The Manhattan team, it turned out, had rediscovered an obscure cell type first identified in 1881. Hof named the cells after a Vienna-based anatomist, Constantin von Economo, who precisely described the neurons in human brains in 1926; afterward the cells slipped into obscurity. Hof began looking in the brains of deceased primates, including macaque monkeys and great apes—chimps, bonobos, gorillas and orangutans—donated by zoos and sanctuaries. He contacted Allman, who had a collection of primate brains, and asked him to collaborate. In 1999, the scientists reported that all great ape species had von Economo cells, but lesser primates, such as macaques, lemurs and tarsiers, did not. That meant the neurons evolved in a common ancestor of all the great apes about 13 million years ago, after they diverged from other primates but well before the human and chimp lineages diverged about six million years ago.

Although Allman is renowned as a neuroanatomist, it's not surprising to find him delving into larger questions of what it means to be human. His doctorate, from the University of Chicago, was in anthropology, and he has long been fascinated with how the primate brain evolved. He conducted landmark studies with his colleague Jon Kaas, ident­ifying the parts of the owl monkey brain that analyze visual information and make sight possible. In 1974, Allman moved to Caltech, where he studied vision for 25 years. But he also itched to uncover how the basic workings of the human brain shape social behavior. The von Economo neurons immediately captured his interest.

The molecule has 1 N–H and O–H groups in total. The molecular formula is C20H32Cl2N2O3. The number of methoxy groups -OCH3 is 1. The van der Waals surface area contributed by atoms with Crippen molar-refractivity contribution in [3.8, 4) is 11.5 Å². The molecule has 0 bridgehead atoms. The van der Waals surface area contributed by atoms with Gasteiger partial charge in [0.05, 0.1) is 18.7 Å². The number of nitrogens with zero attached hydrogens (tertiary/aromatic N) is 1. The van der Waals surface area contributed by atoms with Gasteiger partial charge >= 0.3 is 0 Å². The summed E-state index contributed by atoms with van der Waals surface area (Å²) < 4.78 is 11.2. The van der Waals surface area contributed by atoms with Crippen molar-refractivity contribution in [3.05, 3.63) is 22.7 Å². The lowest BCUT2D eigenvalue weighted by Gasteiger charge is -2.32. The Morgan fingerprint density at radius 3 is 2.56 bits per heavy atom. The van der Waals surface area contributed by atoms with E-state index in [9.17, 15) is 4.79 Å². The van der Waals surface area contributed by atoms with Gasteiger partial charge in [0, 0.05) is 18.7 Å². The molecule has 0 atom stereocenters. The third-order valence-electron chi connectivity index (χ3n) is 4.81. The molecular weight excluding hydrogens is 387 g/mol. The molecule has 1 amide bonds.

Allman, who is divorced, lives in a 150-year-old brick house in San Marino that he shares with two Australian shepherd dogs, Luna and Lunita. Sepia-toned photographs of his suffragist grandmother hang on the living room wall. Being "notoriously nocturnal," as Allman puts it, he rarely gets to the lab before 1 p.m., leaves in the evening to continue working at home and usually stays up until 2 a.m. His Caltech office is dimly lit by a single window and a small desk lamp; it looks like a cave overrun with books and papers. Down the hall, glass slides of gorilla, bonobo and elephant brain tissue, stained blue and brown, lie drying on tables and counters.